A few frogs have occupied the ornamental pond tucked into the ivy in my overgrown backyard for the past decade or so. Still, each spring it is a surprise to hear the first telltale plop as I approach to clean the filter or skim away the fallen leaves and pine straw. I have learned to creep up silently to get a view of them perched on the slate edge of the basin, slick-skinned and in Buddha-like serenity. We spend summer this way, keeping each other company from a respectful distance. When Fall comes, it always takes me a few days to accept that the frogs are no longer with me. As orange and red leaves threaten to choke the pond filter into silence, the frogs don’t pack up and leave, but nor do they continue to fully share my world.
I have known about the strange way of frogs since the third grade or so, when some adult explained that frogs were “brumators,” hibernators of a sort, such that, almost inconceivably to my warm-blooded form, they creep down into the mud and muck for the cold months, slowing their metabolic engines to an imperceptible hum, while winter brutalizes all life left above. Until last week, though, I had known this only in the most superficial fashion, a “knowledge” that I could not really claim. Because who, really, could believe that this delicate, animate, breathing creature, my frog friend with her crystalline stare and lithe, iridescent body, could survive for even a moment in such a frigid, water-filled tomb?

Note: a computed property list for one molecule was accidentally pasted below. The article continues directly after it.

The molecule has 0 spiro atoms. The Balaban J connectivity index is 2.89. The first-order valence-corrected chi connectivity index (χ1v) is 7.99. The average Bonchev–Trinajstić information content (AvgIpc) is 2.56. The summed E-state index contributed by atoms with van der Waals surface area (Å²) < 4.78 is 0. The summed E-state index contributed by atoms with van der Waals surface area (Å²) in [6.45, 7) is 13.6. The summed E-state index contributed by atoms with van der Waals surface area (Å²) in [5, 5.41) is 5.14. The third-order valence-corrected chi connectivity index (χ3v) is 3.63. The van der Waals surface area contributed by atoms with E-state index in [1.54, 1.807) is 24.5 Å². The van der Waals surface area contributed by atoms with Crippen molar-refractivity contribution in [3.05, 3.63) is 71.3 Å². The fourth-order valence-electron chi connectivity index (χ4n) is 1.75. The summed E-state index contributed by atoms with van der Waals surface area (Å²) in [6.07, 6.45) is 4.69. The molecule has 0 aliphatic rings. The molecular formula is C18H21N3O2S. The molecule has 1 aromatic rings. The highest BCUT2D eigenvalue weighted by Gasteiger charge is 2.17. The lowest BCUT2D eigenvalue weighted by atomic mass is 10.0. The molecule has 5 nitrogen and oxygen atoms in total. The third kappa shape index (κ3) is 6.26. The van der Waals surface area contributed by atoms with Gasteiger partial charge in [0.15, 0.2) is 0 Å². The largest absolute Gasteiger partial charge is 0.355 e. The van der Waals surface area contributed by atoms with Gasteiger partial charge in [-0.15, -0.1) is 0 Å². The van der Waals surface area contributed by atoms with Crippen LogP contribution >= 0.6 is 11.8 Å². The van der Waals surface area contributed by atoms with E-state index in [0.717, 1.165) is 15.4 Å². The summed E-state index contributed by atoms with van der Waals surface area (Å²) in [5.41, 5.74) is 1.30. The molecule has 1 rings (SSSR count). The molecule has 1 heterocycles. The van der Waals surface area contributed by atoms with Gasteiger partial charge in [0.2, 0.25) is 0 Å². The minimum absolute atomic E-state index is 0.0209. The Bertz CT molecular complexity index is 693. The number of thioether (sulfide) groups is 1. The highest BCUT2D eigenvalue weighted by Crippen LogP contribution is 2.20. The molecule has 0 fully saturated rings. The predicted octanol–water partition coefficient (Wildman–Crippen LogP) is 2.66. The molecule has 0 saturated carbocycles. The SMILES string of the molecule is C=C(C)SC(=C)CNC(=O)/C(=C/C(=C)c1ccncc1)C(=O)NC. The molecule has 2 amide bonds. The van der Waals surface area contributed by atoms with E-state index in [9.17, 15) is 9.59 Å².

It was on a cold day just last week that I plunged my hand into the freezing water to clear the filter mechanism and actually got a glimpse of the little frog body there underneath, suspended, legs akimbo, in a half-lidded trance. Although I was careful not to disturb her further, after a few moments, she gently pushed herself more deeply into the muck with one leg, like a sleeper rolling over in the midst of a troubling dream. Her body was self-preserving enough to move away, but she did not wake up. Maybe I was just folded into her nightmare, a pale giant’s arm disturbing her muddy nest.
What I now know for sure is that, in the time between Fall and Spring, when the frog is no longer there to greet me, when the snow and ice clamp down on the vital green world, the frog continues on. When the only thing available to my stingy vantage point up here at ground level is killing brittle silence, life is being held in trusting abeyance there below. In these moments, I can believe that existence itself is made up of the thrumming energy of life even though much of it appears to be dying or dead. And I do not need faith, hope or schoolbooks to teach me that this is so. For I have seen the frog for myself and she is still alive.
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